There were more than a thousand witnesses to the murder. The victim was on stage, at a big English industrial show. She was in a room in a high tower on the stage, where she was supposed to come out on a balcony and make a speech. Instead, when the lights came up for her speech, what the enormous audience saw was the victim's body, apparently pushed over the side of the balcony, falling to the stage - and she had been strangled within moments of her fall. Yet it was impossible that anyone could have gotten to her in that room - or gotten away afterwards.
Like it so far? That's the central problem in Death of Jezebel, a 1948 mystery by Christianna Brand. It's the subject of today's audio review on the Classic Mysteries podcast, and you can listen to the entire review by clicking here.
The victim is a woman named Isabel Drew, who has managed to make herself actively disliked and loathed by most of her acquaintances. Many of them refer to her as "Jezebel," a Biblical princess of ill repute. Just as the Biblical Jezebel met her death by being thrown from a high tower, so does this modern day Jezebel.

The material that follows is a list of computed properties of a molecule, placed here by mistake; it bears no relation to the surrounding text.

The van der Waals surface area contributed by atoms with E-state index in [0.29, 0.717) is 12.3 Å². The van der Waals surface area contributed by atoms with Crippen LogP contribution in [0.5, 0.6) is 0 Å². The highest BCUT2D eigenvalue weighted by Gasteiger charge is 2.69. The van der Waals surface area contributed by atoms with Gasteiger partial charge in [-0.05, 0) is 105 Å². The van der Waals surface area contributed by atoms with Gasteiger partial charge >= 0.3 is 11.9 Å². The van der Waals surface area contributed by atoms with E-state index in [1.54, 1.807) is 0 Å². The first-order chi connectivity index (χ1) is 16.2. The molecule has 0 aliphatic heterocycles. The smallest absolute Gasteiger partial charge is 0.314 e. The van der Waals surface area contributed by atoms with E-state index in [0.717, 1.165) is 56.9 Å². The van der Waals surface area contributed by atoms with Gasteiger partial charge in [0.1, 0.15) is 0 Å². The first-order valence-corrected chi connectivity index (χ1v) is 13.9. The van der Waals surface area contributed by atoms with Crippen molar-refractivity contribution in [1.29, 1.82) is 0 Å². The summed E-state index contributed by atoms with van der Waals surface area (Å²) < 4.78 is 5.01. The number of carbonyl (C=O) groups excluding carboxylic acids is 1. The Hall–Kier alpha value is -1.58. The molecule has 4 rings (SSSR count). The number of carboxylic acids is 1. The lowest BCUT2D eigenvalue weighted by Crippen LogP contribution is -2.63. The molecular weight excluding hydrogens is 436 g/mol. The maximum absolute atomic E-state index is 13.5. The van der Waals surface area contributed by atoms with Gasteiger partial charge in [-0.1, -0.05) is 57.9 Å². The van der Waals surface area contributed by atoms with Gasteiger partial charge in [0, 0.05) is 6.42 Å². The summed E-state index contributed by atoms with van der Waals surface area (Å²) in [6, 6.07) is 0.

Christianna Brand puts not one but two sleuths to work on the case. Her primary series detective, Inspector Cockrill, finds himself here working with Inspector Charlesworth, a London detective who appears on his own in two other novels by Brand. It is inspector Cockrill - Cockie - who will ultimately provide the solution to the case, but only after more murder and attempted murder.
The whole story is told with Brand's usual wit. And as for the impossible murder, you'll be relieved to know that Cockie and Charlesworth manage to come up with not one but several ways in which it could have been carried out. And it's worth noting that Cockie is a very human detective - one who makes his share of serious mistakes...
"Death of Jezebel" is an excellent mystery, a sometimes bloody tale about believable characters, characters for whom you will find yourself caring. And, yes, that includes the murderer. It is not currently in print in hardcover or paper, but it is available in electronic editions. I do recommend it highly.